Most people disabilities have multiple stories of people making inaccurate assumptions about what they can and cannot do. These assumptions often involve parenting. Unfortunately, when teachers, physicians, judges and others make these assumptions, parents can have their children taken from them. Currently, 37 states and Washington, D.C., have laws that allow the termination of parental rights based on disability.
Arizona is making a dent in this type of discrimination with a law that taking effect this August. Under the new law, anyone who disputes a parent’s competency based on that person’s blindness must prove that the disability makes the parent unfit. This relieves the burden of having to prove that you can take care of your child despite your blindness. It also prevents anyone from being denied custody of their child or the opportunity to foster or adopt a child due to their blindness.
The law is the product of work by advocates for the blind like the National Federation of the Blind (NFB) of Arizona. It’s not clear whether Arizona’s Department of Child Safety (DCS) has removed a child from a home for that reason because the DCS didn’t respond to media inquiries. However, an official with the NFB notes, “Throughout the nation, in places like Kansas or Nevada, we’ve seen kids being taken away from their parents solely based on the fact that their parents are blind.” The state senator behind the legislation says that cases like those have some blind Arizona parents “living in fear” of losing their children.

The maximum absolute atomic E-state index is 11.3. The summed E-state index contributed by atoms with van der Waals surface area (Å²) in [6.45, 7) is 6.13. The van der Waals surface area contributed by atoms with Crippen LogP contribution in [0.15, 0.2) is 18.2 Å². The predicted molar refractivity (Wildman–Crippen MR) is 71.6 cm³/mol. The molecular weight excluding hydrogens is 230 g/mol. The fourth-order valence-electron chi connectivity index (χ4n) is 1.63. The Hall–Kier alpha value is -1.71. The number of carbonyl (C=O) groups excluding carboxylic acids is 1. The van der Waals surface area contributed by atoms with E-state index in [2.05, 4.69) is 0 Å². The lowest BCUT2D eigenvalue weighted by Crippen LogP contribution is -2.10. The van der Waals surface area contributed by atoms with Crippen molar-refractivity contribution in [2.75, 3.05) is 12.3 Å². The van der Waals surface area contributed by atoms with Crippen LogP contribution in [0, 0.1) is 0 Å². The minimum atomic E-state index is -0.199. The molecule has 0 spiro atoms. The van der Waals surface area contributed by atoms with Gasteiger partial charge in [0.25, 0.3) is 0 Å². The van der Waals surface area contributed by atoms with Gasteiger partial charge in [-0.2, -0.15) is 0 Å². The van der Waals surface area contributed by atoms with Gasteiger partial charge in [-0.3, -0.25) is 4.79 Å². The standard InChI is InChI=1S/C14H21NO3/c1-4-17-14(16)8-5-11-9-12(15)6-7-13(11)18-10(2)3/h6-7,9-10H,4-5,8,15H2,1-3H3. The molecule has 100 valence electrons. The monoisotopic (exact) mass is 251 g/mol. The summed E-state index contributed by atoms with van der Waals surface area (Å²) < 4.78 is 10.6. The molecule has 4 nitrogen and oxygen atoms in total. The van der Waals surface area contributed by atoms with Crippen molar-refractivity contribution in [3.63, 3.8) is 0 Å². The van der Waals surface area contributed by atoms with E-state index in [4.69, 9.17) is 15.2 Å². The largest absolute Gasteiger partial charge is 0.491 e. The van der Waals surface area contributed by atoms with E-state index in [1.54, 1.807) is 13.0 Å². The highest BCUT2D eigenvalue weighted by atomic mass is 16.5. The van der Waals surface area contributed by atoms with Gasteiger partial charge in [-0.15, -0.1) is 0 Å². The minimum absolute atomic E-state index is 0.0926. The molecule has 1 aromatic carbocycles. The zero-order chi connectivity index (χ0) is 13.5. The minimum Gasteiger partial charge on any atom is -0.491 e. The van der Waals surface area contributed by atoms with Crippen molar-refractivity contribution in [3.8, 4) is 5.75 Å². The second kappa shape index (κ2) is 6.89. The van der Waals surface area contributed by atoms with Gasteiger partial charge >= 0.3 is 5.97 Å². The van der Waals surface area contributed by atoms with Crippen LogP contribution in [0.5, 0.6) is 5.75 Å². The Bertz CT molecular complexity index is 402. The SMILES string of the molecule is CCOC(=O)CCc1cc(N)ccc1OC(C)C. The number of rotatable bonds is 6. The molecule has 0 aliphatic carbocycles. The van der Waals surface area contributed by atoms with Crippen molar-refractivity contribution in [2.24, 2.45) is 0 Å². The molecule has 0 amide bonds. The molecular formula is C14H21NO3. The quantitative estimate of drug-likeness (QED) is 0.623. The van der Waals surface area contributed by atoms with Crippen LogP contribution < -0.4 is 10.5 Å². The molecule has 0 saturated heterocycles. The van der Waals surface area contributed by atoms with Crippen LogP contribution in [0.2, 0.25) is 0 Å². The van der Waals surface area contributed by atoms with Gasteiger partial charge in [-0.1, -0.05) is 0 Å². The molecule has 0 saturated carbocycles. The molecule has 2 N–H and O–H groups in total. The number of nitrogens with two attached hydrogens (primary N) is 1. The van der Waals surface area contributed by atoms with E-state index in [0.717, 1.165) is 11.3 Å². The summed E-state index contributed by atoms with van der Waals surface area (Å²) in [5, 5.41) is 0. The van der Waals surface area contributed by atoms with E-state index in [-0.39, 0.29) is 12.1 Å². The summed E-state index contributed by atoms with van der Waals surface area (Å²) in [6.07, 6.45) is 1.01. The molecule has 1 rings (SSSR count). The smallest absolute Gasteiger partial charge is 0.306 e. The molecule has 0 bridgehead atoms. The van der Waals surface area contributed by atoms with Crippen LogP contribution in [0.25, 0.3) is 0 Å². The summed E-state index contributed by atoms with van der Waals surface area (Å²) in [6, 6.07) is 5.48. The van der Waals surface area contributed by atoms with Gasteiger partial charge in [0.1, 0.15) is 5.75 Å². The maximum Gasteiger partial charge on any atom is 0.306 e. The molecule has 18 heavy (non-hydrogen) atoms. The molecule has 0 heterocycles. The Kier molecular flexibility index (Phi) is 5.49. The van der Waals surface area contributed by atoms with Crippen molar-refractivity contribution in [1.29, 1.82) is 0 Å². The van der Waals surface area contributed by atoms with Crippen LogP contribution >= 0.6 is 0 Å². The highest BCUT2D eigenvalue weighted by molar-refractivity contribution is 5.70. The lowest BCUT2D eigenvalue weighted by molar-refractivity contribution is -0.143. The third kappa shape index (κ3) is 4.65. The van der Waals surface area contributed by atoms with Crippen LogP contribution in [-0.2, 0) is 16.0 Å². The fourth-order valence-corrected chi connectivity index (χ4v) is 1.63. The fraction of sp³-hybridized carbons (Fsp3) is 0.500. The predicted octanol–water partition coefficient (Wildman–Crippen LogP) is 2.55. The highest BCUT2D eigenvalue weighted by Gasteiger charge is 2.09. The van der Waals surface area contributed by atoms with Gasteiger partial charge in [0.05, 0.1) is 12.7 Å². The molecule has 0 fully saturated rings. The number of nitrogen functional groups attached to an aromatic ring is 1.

One Tucson mother, whose son is now grown, says a doctor once balked at removing her son’s tonsils because he didn’t believe she could provide adequate post-surgery care. In fact, there are plenty of tools available for blind parents, from talking thermometers to braille clothing tags and more.
When one sense is compromised, others are often heightened. The young man raised by this Tucson mother says that when he was little, she could hear him open a drawer that was off-limits from several rooms away.
Parents with disabilities may have to deal with the misconceptions of others during a divorce. One blind California mother spent two years in a custody battle proving that she was capable of caring for her child following a divorce. Anyone facing legal challenges to their ability to parent due to a disability can and should seek experienced legal guidance.
Source: AZCentral.com, “If you can’t see, can you parent? New law aims to protect blind guardians,” Maria Polletta, May 30, 2018